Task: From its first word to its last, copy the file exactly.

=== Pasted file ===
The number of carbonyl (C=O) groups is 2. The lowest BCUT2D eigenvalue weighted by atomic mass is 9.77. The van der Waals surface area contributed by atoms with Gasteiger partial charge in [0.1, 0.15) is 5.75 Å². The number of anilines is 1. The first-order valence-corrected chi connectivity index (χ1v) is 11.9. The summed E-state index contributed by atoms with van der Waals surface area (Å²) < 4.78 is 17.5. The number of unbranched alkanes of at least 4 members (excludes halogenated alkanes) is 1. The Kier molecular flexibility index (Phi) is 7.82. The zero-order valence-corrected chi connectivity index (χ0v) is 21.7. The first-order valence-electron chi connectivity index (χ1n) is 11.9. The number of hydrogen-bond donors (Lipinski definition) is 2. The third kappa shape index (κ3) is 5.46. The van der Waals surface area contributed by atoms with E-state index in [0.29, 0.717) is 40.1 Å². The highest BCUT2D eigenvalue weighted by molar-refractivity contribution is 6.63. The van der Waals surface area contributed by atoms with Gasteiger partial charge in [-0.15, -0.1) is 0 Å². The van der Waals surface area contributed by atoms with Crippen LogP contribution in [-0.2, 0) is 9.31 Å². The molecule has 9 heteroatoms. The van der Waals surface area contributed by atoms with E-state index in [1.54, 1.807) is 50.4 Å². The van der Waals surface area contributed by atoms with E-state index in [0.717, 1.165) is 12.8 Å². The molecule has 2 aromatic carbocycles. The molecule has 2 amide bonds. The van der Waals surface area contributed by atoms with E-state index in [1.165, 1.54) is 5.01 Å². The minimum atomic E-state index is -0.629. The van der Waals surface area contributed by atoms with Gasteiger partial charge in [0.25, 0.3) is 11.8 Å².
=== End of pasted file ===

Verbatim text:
The number of carbonyl (C=O) groups is 2. The lowest BCUT2D eigenvalue weighted by atomic mass is 9.77. The van der Waals surface area contributed by atoms with Gasteiger partial charge in [0.1, 0.15) is 5.75 Å². The number of anilines is 1. The first-order valence-corrected chi connectivity index (χ1v) is 11.9. The summed E-state index contributed by atoms with van der Waals surface area (Å²) < 4.78 is 17.5. The number of unbranched alkanes of at least 4 members (excludes halogenated alkanes) is 1. The Kier molecular flexibility index (Phi) is 7.82. The zero-order valence-corrected chi connectivity index (χ0v) is 21.7. The first-order valence-electron chi connectivity index (χ1n) is 11.9. The number of hydrogen-bond donors (Lipinski definition) is 2. The third kappa shape index (κ3) is 5.46. The van der Waals surface area contributed by atoms with E-state index in [0.29, 0.717) is 40.1 Å². The highest BCUT2D eigenvalue weighted by molar-refractivity contribution is 6.63. The van der Waals surface area contributed by atoms with Gasteiger partial charge in [-0.15, -0.1) is 0 Å². The van der Waals surface area contributed by atoms with Crippen LogP contribution in [-0.2, 0) is 9.31 Å². The molecule has 9 heteroatoms. The van der Waals surface area contributed by atoms with E-state index in [1.54, 1.807) is 50.4 Å². The van der Waals surface area contributed by atoms with E-state index in [0.717, 1.165) is 12.8 Å². The molecule has 2 aromatic carbocycles. The molecule has 2 amide bonds. The van der Waals surface area contributed by atoms with E-state index in [1.165, 1.54) is 5.01 Å². The minimum atomic E-state index is -0.629. The van der Waals surface area contributed by atoms with Gasteiger partial charge in [0.25, 0.3) is 11.8 Å².